The Show is Over

October 15 - November 30, 2013

The Show is Over -

Billboard and photo by Christopher Wool, Carnegie International, Pittsburgh, 1991

Download Press Release PDF (38 Kb)

Opening reception: Tuesday, October 15th, from 6:00 to 8:00 pm


There it is. I have shown it to you. It has been done. It is being done. And because it can be done, it will be done.
—Kirk Varnedoe, Pictures of Nothing

“The show is over.” Or is it? This exhibition is about abstraction and the end of painting, often proposed but never concluded. Christopher Wool’s statement in paintings, drawings and billboards, taken from Vasily Rozanov’s nineteenth century definition of nihilism, contains sufficient irony to suggest that painting itself, the spectacle that surrounds it, and the ultimate questions it poses about life and death, are never quite over.

The negation of painting emerged in Europe after WWII in Francis Picabia’s last paintings, Lucio Fontana’s punctured and slashed Concetto spaziale paintings, Yves Klein’s Fire-Color works, and Piero Manzoni’s quest for neutral materiality in the Achromes. When first exhibited in 1953, Robert Rauschenberg’s White Paintings—monochromatic panel paintings—were unprecedented in their deceptive blankness. These works anticipated diverse interpretations of the neutral picture plane. Gerhard Richter’s paintings of the 1970s in shades of grey project a removed, indifferent power. Richard Serra’s Left Corner Horizontal (1977), a dense black expanse of oilstick on linen, produces a physical and spatial void that appears impenetrable.

A shared spirit of negation is evident in the anarchic actions that fueled the urban Punk movement, epitomized by Steven Parrino’s physical attacks on the canvas and Kim Gordon’s evanescent wreaths. In Parrino’s Untitled (1992), the anarchist symbol is sprayed in black engine enamel on white vellum. Ed Ruscha’s hermetic painted wordplay reaches cinematic finality with The End paintings, begun in the early 1980s. The silhouettes of Hourglass #4 (1987) and End (1993) are set against grey-spectrum horizons that evoke transitions of time and space.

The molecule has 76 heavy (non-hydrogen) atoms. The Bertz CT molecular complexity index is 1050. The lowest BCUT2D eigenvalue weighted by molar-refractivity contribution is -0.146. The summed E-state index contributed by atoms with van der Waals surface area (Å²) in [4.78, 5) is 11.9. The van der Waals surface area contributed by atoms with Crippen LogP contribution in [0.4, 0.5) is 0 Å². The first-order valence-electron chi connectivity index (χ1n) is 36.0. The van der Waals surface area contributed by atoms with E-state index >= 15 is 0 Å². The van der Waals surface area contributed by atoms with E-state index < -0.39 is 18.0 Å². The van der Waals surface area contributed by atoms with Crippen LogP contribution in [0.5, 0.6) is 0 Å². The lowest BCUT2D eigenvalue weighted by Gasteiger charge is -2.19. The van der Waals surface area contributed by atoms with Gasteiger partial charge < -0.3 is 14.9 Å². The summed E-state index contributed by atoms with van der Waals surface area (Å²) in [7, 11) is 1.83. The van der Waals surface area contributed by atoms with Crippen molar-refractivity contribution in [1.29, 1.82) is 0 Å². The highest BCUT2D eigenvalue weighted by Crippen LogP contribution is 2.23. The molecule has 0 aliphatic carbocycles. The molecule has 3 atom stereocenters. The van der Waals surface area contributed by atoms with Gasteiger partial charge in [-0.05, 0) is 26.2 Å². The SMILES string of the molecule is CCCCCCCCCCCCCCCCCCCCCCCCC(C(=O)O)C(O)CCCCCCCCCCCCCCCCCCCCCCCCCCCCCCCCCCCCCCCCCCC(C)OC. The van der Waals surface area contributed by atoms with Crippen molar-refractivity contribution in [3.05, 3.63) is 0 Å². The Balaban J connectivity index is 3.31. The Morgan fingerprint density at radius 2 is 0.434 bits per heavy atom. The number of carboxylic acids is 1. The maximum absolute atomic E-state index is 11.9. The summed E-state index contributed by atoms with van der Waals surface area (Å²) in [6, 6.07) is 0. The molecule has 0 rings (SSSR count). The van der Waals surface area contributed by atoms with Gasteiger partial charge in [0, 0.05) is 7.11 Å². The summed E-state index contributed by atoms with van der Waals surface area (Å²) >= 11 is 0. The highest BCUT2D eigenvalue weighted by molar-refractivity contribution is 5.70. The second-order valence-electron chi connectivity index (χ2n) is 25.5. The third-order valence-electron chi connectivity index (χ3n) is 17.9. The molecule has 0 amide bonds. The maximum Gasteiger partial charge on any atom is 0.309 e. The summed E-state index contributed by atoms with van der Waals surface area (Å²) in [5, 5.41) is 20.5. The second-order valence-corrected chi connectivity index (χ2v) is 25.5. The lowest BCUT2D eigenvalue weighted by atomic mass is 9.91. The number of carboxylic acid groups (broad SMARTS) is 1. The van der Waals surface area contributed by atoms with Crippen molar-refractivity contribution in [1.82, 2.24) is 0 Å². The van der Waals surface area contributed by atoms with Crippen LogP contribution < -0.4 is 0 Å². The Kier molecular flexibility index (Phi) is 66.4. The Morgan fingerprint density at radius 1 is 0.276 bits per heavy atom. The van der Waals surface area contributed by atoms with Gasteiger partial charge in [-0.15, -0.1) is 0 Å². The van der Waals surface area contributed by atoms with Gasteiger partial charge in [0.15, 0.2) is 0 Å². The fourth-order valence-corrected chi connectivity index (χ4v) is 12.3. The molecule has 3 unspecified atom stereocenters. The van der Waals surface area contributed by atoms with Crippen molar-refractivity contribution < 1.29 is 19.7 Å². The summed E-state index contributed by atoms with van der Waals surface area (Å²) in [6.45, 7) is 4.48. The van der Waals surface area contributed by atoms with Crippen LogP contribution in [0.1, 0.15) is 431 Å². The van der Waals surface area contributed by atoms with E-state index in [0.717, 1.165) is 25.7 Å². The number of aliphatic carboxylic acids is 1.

Seeking new ways to negate or efface the picture plane, artists such as Douglas Gordon, Mark Grotjahn, Wade Guyton, Adam McEwen, Albert Oehlen, Richard Prince, and Rudolf Stingel represent sustained challenges to the limits of painting, both real and imagined.

“The Show is Over” continues the thread of Gagosian exhibitions such as “Imageless Icons: Abstract Thoughts” (2005); “Crash” (2010); and “Malevich and the American Legacy” (2011), which trace art-historical themes from the advent of Modernism to the present.

The exhibition is accompanied by a fully illustrated catalogue with an essay by Malcolm Bull.

For further information please contact the gallery at london@gagosian.com or at +44.207.841.9960. All images are subject to copyright. Gallery approval must be granted prior to reproduction.

Please join the conversation with Gagosian Gallery on Twitter (@GagosianLondon) and on Instagram (@gagosiangallery) via the hashtag #ShowisOver.

Artists in Exhibition
Dan Colen
Willem de Kooning
Jeff Elrod
Lucio Fontana
Felix Gonzalez-Torres
Douglas Gordon
Kim Gordon
Mark Grotjahn
Wade Guyton
Gregor Hildebrandt
Neil Jenney
Mike Kelley
Yves Klein
Roy Lichtenstein
Nate Lowman
Piero Manzoni
Brice Marden
Adam McEwen
Albert Oehlen
Steven Parrino
Francis Picabia
Sigmar Polke
Richard Prince
Robert Rauschenberg
Gerhard Richter
Ed Ruscha
Robert Ryman
Richard Serra
Frank Stella
Rudolf Stingel
Blair Thurman
Cy Twombly
Andy Warhol
Christopher Wool
Richard Wright






 


Gagosian Gallery was established in 1980 by Larry Gagosian.